We Have Misunderstood Our Purpose
One day a gentleman from the city, who, while driving in the country, noticed a barn with targets painted on it and an arrow in the center of each target. Amazed at such expertise, he stopped to inquire about it. The marksman offered to showcase his talents. He got his bow. Randomly shot an arrow at the barn. Taking a bucket of paint and a paintbrush, he painted a target around the arrow. The marksman then said, “When I do it this way, I never miss.” Too many of us are like the marksman. We do not know what we should be aiming at. We lack clarity of purpose. Occasionally, we hit the target but not because we aimed for it; rather, we stumble upon it. This is not the way things should be. We should live our lives with purpose. We should function in our God-given call with clarity of purpose. We should be so focused on our purpose that trivial things are no longer able to detour us around what matters most. Asking the right questions enables us to aim at the right target. When we fail to ask the right questions we end up addressing the wrong problem.
Once a group of preachers discussed what to do about the dwindling crowds at church rallies—fellowship events in which several churches gather to worship together. The solution was to hold the services in smaller-sized church buildings so the crowd would no longer appear to be small. No one bothered to identify the reason for the dwindling crowds, consider the purpose of the rallies, or determine if the underlying purpose of the rallies was being fulfilled through other venues. The failure to ask the right questions resulted in a solution that did nothing to address the real issue at hand.
Taking aim at the right target is important. Failure to do so is a waste. Yet for some, the only thing that seems to matter is just doing something, as if doing something will somehow produce the right thing. Church leaders who approach ministry in such a manner run from program to program. They are constantly trying new things hoping something will work. Clarity of purpose as well as a proper understanding of principles behind the programs and models is needed. If there is no clear purpose or proper understanding of principles, a church leader will, in time, become frustrated and disillusioned.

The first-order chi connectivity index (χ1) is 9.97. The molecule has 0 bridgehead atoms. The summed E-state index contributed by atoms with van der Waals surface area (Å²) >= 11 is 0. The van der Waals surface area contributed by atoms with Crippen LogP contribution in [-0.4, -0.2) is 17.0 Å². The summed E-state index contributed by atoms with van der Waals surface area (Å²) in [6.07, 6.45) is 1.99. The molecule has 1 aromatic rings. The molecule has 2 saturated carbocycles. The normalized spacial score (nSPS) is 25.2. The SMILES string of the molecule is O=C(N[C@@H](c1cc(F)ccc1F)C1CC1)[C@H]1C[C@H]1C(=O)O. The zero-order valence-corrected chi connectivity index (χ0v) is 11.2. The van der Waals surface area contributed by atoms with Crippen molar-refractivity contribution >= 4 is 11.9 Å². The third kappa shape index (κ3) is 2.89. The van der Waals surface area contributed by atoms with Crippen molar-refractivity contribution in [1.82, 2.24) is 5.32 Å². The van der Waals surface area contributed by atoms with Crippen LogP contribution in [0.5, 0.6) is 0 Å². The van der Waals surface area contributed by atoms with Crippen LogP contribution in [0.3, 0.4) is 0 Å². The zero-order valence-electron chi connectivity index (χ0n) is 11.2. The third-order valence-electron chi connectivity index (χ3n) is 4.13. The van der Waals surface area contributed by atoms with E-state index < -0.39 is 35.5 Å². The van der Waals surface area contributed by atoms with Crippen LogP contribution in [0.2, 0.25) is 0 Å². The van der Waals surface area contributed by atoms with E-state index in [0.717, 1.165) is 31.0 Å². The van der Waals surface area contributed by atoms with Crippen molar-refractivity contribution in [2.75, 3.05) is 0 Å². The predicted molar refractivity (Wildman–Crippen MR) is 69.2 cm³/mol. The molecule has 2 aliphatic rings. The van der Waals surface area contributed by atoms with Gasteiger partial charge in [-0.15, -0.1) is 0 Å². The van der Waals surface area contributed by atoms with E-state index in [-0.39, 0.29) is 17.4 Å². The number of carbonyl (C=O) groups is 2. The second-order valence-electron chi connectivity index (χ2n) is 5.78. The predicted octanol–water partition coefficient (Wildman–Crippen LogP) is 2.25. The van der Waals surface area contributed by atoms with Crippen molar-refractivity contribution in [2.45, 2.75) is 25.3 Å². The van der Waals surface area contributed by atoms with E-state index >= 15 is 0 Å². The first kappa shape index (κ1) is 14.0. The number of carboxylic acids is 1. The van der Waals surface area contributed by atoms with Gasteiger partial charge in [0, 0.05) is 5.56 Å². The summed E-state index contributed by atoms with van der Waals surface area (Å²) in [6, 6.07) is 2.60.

Questions need to be asked:
Where are we now?
Where do we want to go?
How do we get there?
By asking these questions, we as leaders can discover the intent and purpose of the church as well as the fivefold ministry.
We have been given a preview of our pastor’s vision for the upcoming year and for the future of Austin First Church. How well we identify the leadership qualities that each of us possess, and how dedicated we each are to developing and using those qualities, will determine what role we each will play in the great plan that God has for us.
Source: “Realign: God-Called Leaders and Their Purpose”, by Dr. Eugene Wilson. All rights reserved.
January 7, 2020
Our Community Group meetings this week will focus on prayer for our Church and the work of God as we begin a new year. In the spirit of the message we received on Sunday ("All In") and the necessity of identifying and strengthening the "core" of the Church (much as a human body must have a strong CORE in order to be strong overall), it is suggested that after prayer and praise concludes, each member who feels led to do so spend a minute or two sharing with the group his/her plans for going "all in" during 2020. Many of us make "New Year's resolutions" each January, and some of us actually follow through on those resolutions. So, let us share our resolutions for giving our ALL for the work of God in 2020. LET'S DO THIS!!
Upcoming Home Locations:
July 23 - Hannah, Alves, Davies, Proctor
August 6 - Hannah, Cruz, Gilmore, Proctor
August 20 - Green, Alves, Smith (North), Proctor
When do we really get together and connect close to our community?
We could build tighter relationships through localized prayer and Bible study.
We could invite our local friends and family who do not understand the joy and peace we have found in Christ.
Our communities deserve to experience what we feel every service at AFC!
How it all works:
Every Tuesday evening from 7 pm to 8 pm
Prayer, a quick refreshing Bible study, and social connection!
We will start by offering three main areas to join a home -
South Cities Area - Cooney / Matthew Alves
North Cities Area - Davies / Gilmore
East Cities Area - Green / Hanna
Lockhart Area - Proctor
Homes will alternate each week unless otherwise noted above.
Want to use your home for a Community Group? Let us know.
First Time? ...... Sign-up!
(click the address for directions)
East Cities Area -
The Green's Home: 903-780-0658
The Hannah Home: 512-321-3031
The Vargas Home: 512-788-0549
North Cities Area -
The Davies Home: 512-826-6288
The Gilmore Home: 512-923-1177
The Smith Home: 512-468-6068
South Cities Area -
The Matthew Alves Home: 512-922-4749
The Cooney Home: 512-784-1180
The Cruz Home: 512-738- 1864
Lockhart Area -
The Proctor Home: 979-709-4999